Who here thinks that Greece will continue without a default?
My original thesis with Europe has been that the leaders there tend to bicker, stall, delay, and fail to act toward cohesive goals. Fundamentally, with so many different leaders and local politics of each country, disagreements are bound to happen.
It had looked simplistically like it was Germany versus the large debt states, with the German politics making bailouts difficult and forcing austerity on the debtor states. The EU as a whole fought against defaulting of the debtor states because the dream of a unified EU economy and currency couldn't be failed.
Now, as Greece struggles under the imposed burdens of austerity actions (and fails to lower its deficits), it looks more like Greece will be forced to default. Without the Euro, I am sure this would have already happened, and the matter would be contained. So, I wondered.. why was the Euro even developed. What was the economic theory?
From the Federation of European Employers:
"There are numerous reasons for introducing a common currency. For most EU countries today, the majority of international trade is with other EU members. By removing exchange rate risks from the internal market, cutting the costs of transactions, and encouraging firms to trade across national borders, the common currency has made the eurozone into an area of monetary stability in Europe. It has also forced EU states to adopt responsible economic policies that contain inflation and increase real living standards."
So has the the Euro turned the eurozone into an area of monetary stability? Perhaps, but it also seems to have artificially strengthened Germany at the cost of other eurozone states. And, in 2010, the Euro had great fluctuations.
Has it forced the EU states to adopt responsible economic policies? I think this is a big failure. States attempting to enter the EU have cheated on their economic records (Greece). Several states have too huge debts and decreasing credit rates.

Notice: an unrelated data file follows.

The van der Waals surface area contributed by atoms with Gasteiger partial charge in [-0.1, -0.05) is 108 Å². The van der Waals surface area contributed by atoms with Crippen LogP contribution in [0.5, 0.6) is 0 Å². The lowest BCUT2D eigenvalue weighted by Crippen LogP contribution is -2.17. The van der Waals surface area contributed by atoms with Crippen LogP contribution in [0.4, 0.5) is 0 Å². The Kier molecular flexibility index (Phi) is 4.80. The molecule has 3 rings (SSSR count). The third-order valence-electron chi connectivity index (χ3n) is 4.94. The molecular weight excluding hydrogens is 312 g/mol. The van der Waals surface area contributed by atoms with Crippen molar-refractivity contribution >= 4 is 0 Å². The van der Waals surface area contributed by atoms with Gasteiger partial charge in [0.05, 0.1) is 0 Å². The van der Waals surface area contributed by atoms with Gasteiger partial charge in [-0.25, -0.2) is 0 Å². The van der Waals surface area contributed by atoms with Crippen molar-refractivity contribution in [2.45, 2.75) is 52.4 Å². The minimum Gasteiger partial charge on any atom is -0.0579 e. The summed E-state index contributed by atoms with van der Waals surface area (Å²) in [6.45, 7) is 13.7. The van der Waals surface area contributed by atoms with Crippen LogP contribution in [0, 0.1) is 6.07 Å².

A big, implicit reason for the Euro, was to compete with the US dollar and establish a rivalling reserve currency. There is no coincidence that this challenge could come about starting in the 1990's (after US debt ballooned through the 1980-1990 period). Without the current eurozone issues stemming from failures of economic leadership, I am sure the US dollar would be greatly threatened now.
However, the EU has a big failure in economic leadership. A strong move, such as a 100-billion bailout, or agreements on loans or austerity can be reached. However, this plan can fall apart when an election removes a party from power in Germany, France, Spain, Greece, Italy.. etc. There are so many actors and possibilities for chaotic change that stable, strong plans (like the 700 billion US bailout) are simply not possible there. For example, the IMF head Straus-Kahn is a possible criminal rapist, and this could now derail the economic support for the debtor countries (since he was one of the big leaders in support).
Me, I'm betting against future bailouts for Greece now. I think austerity kills nations, and cannot balance a budget during a recession. All that can happen is a downward spiral of failing tax revenues, leading to cuts in private sector spending, leading to higher taxes, and worse businesses (when they are already weak). Austerity reminds me of when a sick body, instead of working to stay strong and weather the disease, instead destroys in attempts to cure the sickness. Greece has defaulted 5 times since the country was independent and spent a whopping 50.6% of these years in default (the worst of the European states)*. Who would lend to such a credit risk?
The EU leadership should have made a surgical cut to eliminate the cancer of Greece back in 2009. A single default, followed by bailout support to the big banks, could have helped the EU move on. To me, it looks like the unified Euro, rather than promoting economic stability and cohesiveness, instead has become a blood vessel that cancerous economic conditions will metastacize. It didn't have to be this way. If the eurozone would have a strong, centralized economic leadership that was not swayed by local politicians and elections - things could be much different. I think the US Fed bank is an example of such a strong system.
*Reinhart and Rogoff, "This Time is Different"